Residents selected for the rebate program are eligible for a rebate up to 75% of the cost up to a maximum of $4,875.
Safe rooms can be placed in a basement; beneath a concrete slab-on-grade foundation or garage floor; or in an interior room on the first floor. A safe room may also be buried in a yard or built as a stand-alone structure near the home.
During the seven previous years, more than $1.5 million in rebates have been awarded to homeowners for the construction of more than 200 safe rooms across the state, according to Ohio EMA.
SPECIAL COVERAGE: Walking the Path of the Storm
The Warners’ shelter, which FEMA featured in a promotional video this year, is a five-foot by eight-foot structure near a garage about 20 feet from their house. It’s made of block filled with concrete and reinforced with rebar extending into bedrock below the structure up to the roof, which is layered with steel sheeting and plywood. A 400-pound door swings to the inside in case storm debris blocks the exit.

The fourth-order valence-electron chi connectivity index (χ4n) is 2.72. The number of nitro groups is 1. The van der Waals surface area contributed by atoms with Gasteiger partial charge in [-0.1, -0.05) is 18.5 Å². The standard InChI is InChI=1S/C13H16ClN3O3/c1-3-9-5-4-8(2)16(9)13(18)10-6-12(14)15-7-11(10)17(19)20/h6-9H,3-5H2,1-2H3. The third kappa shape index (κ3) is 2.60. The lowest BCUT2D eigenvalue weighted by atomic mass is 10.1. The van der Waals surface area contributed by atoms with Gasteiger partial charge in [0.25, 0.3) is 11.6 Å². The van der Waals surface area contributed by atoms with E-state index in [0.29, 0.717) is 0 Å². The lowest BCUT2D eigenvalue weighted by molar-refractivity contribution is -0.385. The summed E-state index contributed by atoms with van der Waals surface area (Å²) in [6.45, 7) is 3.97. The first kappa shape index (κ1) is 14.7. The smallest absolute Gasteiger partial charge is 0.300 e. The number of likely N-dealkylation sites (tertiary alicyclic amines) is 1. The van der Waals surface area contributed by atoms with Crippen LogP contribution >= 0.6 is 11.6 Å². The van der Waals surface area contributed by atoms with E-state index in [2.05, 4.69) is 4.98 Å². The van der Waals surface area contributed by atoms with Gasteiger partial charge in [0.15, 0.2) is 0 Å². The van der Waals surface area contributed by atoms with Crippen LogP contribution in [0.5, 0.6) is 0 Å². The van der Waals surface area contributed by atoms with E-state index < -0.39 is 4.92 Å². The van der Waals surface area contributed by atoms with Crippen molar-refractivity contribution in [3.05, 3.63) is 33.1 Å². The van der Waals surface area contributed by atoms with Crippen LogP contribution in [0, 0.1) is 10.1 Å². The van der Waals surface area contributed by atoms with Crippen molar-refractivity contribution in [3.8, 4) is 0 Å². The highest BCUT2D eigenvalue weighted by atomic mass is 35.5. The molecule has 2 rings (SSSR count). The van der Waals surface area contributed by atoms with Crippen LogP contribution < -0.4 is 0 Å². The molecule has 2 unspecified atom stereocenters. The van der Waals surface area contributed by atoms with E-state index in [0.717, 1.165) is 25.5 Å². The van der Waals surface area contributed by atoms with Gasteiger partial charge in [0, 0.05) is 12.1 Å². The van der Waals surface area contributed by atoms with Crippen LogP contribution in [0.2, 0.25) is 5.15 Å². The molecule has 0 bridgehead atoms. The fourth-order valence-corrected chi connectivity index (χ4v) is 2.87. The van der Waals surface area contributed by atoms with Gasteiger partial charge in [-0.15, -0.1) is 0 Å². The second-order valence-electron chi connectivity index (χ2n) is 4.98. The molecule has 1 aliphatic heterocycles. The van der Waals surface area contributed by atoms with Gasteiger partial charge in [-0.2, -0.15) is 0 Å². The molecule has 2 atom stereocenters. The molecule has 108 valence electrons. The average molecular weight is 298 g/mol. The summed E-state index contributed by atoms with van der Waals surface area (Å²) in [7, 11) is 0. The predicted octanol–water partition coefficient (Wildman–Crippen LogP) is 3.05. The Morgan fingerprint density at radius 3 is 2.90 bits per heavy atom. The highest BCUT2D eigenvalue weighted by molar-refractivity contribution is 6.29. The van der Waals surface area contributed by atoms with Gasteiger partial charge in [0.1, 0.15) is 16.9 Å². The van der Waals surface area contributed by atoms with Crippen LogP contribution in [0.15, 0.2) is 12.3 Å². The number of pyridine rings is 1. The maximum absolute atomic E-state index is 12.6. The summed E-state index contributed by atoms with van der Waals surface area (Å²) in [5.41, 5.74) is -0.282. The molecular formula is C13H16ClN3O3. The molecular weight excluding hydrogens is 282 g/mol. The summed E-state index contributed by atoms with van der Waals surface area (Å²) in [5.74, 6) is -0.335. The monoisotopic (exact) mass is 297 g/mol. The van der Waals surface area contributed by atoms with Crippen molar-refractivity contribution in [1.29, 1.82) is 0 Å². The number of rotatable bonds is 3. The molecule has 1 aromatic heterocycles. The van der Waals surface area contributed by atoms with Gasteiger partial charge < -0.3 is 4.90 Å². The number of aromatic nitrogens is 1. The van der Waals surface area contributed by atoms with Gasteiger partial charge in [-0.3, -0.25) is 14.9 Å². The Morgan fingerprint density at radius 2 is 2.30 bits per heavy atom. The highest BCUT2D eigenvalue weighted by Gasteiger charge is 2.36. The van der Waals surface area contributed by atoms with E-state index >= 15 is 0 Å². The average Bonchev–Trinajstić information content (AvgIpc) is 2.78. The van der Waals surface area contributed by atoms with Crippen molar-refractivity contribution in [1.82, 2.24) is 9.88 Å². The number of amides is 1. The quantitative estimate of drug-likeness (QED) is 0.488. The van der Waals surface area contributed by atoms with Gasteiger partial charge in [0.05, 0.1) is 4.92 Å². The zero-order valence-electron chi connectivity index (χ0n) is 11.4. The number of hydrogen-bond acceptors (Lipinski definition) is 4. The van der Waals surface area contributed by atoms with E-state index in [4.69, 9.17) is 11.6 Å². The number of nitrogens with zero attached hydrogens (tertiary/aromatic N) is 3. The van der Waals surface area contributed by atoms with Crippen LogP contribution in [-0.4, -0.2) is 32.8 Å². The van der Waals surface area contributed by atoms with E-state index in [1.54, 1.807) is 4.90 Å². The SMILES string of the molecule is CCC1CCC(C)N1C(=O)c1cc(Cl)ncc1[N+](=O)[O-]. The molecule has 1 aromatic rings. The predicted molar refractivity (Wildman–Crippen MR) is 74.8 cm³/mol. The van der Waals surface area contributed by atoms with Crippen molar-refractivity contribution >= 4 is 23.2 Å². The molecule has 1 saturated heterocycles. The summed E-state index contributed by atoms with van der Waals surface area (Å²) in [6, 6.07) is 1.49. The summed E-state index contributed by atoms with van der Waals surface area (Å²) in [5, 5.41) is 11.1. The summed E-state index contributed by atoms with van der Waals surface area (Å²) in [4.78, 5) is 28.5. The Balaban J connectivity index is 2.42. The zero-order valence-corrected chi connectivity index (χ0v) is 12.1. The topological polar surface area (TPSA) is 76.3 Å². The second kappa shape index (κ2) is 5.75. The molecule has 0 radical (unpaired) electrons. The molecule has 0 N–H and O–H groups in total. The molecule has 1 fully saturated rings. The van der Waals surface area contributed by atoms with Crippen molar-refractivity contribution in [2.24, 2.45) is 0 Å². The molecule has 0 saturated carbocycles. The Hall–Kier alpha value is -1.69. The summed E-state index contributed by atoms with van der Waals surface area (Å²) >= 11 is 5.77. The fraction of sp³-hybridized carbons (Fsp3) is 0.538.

Warner said their shelter is stocked with emergency supplies, including a first aid kit, gloves, matches, extra clothes and an electric chainsaw in case they need to cut their way out.
A limited number of rebate applicants will be selected at random by computer. Chosen homeowners will be notified by email of their position on a priority list on or after April 22.
MORE: ‘Zombie’ properties haunt neighborhoods after tornadoes
Only single-family residential homeowners can apply for the rebate for their primary residence. Selected homeowners must attend a mandatory safe room briefing to remain eligible for the rebate, according to Ohio EMA.
The rebate is only available as a partial reimbursement after construction is completed and the property owner has submitted required paperwork, including documentation that the work was completed by a licensed contractor.
Warner said their property has never taken a direct hit by a tornado.
“Thankfully, I’ve not been exposed to one that way,” he said.